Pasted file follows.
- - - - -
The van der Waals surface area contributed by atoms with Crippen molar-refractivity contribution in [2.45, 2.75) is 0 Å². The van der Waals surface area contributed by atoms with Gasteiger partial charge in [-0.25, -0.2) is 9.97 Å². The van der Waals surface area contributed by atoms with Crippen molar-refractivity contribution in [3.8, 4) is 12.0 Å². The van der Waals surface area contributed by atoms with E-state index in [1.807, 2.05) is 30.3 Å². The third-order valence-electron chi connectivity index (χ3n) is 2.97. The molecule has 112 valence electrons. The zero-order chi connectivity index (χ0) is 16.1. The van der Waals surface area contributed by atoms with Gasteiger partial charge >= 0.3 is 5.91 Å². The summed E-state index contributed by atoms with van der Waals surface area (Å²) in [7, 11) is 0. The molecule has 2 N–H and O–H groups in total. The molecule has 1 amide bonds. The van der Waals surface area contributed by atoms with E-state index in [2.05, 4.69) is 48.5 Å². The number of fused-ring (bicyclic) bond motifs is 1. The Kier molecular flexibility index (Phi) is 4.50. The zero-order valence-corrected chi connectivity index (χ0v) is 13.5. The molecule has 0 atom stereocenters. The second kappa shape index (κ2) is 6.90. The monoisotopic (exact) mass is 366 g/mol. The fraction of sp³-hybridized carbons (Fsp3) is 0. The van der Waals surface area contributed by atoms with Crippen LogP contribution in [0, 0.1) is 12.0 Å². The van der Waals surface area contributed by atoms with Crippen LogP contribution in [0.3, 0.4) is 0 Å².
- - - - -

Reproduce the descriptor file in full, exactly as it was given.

The van der Waals surface area contributed by atoms with Crippen molar-refractivity contribution in [2.45, 2.75) is 0 Å². The van der Waals surface area contributed by atoms with Gasteiger partial charge in [-0.25, -0.2) is 9.97 Å². The van der Waals surface area contributed by atoms with Crippen molar-refractivity contribution in [3.8, 4) is 12.0 Å². The van der Waals surface area contributed by atoms with E-state index in [1.807, 2.05) is 30.3 Å². The third-order valence-electron chi connectivity index (χ3n) is 2.97. The molecule has 112 valence electrons. The zero-order chi connectivity index (χ0) is 16.1. The van der Waals surface area contributed by atoms with Gasteiger partial charge >= 0.3 is 5.91 Å². The summed E-state index contributed by atoms with van der Waals surface area (Å²) in [7, 11) is 0. The molecule has 2 N–H and O–H groups in total. The molecule has 1 amide bonds. The van der Waals surface area contributed by atoms with E-state index in [2.05, 4.69) is 48.5 Å². The number of fused-ring (bicyclic) bond motifs is 1. The Kier molecular flexibility index (Phi) is 4.50. The zero-order valence-corrected chi connectivity index (χ0v) is 13.5. The molecule has 0 atom stereocenters. The second kappa shape index (κ2) is 6.90. The monoisotopic (exact) mass is 366 g/mol. The fraction of sp³-hybridized carbons (Fsp3) is 0. The van der Waals surface area contributed by atoms with Crippen LogP contribution in [0, 0.1) is 12.0 Å². The van der Waals surface area contributed by atoms with Crippen LogP contribution in [0.3, 0.4) is 0 Å².